One of salmon’s greatest qualities is its versatility. From sushi to soufflé, the possibilities seem endless. But is eating raw salmon really okay?
Before you assume you can behave in the manner of a grizzly bear, consider the following.
Unlike most fish and farmed salmon, wild salmon are born in freshwater, live most of their lives out at sea, and then return upstream to their freshwater birthplace to spawn and eventually die. And it’s precisely the freshwater part that can be tricky when eating raw, wild salmon.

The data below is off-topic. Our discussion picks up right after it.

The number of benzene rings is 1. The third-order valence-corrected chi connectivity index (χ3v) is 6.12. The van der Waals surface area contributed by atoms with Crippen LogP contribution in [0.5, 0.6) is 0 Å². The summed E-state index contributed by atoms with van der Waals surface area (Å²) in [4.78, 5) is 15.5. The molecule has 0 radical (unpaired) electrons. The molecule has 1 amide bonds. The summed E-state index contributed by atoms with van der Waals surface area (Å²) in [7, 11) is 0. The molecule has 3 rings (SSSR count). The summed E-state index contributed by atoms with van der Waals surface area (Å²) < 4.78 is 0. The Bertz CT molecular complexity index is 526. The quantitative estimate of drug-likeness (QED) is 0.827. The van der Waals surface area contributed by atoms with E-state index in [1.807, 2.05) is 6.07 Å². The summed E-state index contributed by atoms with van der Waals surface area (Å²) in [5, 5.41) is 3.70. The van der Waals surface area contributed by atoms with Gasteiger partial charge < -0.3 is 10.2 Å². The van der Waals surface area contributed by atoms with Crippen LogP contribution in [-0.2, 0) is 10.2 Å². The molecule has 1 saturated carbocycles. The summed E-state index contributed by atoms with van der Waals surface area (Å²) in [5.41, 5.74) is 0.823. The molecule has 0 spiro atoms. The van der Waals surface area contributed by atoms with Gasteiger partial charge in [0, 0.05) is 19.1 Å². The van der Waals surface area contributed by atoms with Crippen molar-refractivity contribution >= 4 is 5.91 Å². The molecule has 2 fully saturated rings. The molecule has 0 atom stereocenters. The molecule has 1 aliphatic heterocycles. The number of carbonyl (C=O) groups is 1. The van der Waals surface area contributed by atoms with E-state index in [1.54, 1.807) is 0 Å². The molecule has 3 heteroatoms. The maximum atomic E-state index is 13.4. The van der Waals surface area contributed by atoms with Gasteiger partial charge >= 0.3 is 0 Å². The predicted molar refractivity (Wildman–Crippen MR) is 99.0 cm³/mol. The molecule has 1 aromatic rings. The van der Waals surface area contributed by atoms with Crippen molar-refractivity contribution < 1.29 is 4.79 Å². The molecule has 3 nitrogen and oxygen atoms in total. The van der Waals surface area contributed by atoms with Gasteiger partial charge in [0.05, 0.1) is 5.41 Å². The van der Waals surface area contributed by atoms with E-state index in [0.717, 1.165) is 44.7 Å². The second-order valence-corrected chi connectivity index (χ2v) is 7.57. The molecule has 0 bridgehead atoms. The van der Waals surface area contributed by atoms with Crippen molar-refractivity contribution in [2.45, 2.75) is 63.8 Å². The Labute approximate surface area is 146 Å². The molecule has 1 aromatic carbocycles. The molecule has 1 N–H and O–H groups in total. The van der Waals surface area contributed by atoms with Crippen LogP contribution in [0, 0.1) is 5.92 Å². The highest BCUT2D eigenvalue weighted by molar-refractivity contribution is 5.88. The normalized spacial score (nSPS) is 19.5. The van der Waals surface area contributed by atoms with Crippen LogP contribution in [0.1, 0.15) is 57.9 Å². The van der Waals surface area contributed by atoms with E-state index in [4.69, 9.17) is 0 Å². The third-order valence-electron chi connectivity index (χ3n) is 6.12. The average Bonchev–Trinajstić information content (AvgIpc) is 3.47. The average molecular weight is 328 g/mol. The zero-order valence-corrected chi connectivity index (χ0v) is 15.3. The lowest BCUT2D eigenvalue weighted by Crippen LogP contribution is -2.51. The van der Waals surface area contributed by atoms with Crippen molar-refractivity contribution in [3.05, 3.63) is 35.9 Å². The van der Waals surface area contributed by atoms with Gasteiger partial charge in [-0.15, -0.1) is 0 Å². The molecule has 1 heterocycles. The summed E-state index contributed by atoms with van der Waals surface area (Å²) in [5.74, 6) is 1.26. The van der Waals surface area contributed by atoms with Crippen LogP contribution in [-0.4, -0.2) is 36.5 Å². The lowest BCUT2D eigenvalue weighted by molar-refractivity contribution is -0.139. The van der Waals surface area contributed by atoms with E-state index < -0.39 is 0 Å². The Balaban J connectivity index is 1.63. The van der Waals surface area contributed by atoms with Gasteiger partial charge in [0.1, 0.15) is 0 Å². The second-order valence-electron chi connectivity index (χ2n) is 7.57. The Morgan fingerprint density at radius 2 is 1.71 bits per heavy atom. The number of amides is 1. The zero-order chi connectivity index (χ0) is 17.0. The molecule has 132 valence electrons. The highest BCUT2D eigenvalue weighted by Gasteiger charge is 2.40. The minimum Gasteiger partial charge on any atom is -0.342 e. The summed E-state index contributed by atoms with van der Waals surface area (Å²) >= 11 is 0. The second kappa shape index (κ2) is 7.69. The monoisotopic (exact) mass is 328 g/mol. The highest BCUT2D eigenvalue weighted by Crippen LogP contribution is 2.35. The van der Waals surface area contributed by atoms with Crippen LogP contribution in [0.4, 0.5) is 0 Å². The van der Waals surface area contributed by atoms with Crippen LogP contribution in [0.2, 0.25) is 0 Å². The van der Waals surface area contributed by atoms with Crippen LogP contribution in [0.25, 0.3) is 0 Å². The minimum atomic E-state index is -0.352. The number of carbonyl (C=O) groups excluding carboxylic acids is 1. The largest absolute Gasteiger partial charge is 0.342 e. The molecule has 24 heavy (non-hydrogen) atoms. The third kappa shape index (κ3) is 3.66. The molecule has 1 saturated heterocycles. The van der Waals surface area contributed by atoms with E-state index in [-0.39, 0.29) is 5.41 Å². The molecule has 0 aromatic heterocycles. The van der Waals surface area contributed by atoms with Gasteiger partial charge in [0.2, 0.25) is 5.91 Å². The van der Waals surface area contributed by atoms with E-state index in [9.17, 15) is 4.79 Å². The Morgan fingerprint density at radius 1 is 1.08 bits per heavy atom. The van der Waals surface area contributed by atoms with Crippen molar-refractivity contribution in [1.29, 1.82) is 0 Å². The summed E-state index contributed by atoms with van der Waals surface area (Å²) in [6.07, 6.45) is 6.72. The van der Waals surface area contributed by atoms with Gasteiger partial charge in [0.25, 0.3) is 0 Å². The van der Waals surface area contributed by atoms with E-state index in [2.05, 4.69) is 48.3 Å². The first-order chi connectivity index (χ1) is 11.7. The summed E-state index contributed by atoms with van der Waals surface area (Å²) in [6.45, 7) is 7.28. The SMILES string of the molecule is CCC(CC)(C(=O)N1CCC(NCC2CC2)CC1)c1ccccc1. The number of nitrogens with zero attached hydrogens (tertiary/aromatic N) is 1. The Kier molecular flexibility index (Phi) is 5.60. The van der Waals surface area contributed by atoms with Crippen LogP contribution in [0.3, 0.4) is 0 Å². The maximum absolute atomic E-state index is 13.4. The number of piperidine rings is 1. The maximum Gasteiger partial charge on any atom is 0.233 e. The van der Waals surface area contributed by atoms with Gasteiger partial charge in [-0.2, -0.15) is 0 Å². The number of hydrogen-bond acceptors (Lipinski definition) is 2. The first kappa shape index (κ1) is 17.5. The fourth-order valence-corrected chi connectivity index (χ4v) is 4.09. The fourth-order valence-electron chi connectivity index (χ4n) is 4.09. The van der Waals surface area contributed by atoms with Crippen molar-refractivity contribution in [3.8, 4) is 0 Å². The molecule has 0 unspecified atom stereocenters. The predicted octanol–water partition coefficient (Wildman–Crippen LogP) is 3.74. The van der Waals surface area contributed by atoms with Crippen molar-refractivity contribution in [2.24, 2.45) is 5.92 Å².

This physiological change can mean a greater chance of parasites. But by freezing salmon, any living organism that’s used the salmon as a home — like parasites — will have been killed off. All of our wild-caught salmon is frozen, to lock in freshness.
How to Inspect Whether Your Wild Salmon is Safe To Eat Raw
We never recommend the consumption of raw or undercooked fish — including salmon — because it may increase your risk of foodborne illness.
But if you can’t resist, remember to smell and then touch. A properly frozen and handled wild salmon won’t smell very fishy. Then, once thawed, give your fillet a poke. The salmon’s flesh should bulge in, but then bounce back to its original, firm form.
If your wild salmon has been previously frozen, doesn’t smell very fishy and is firm to touch, you’re in a good spot for your next poké bowl or sashimi.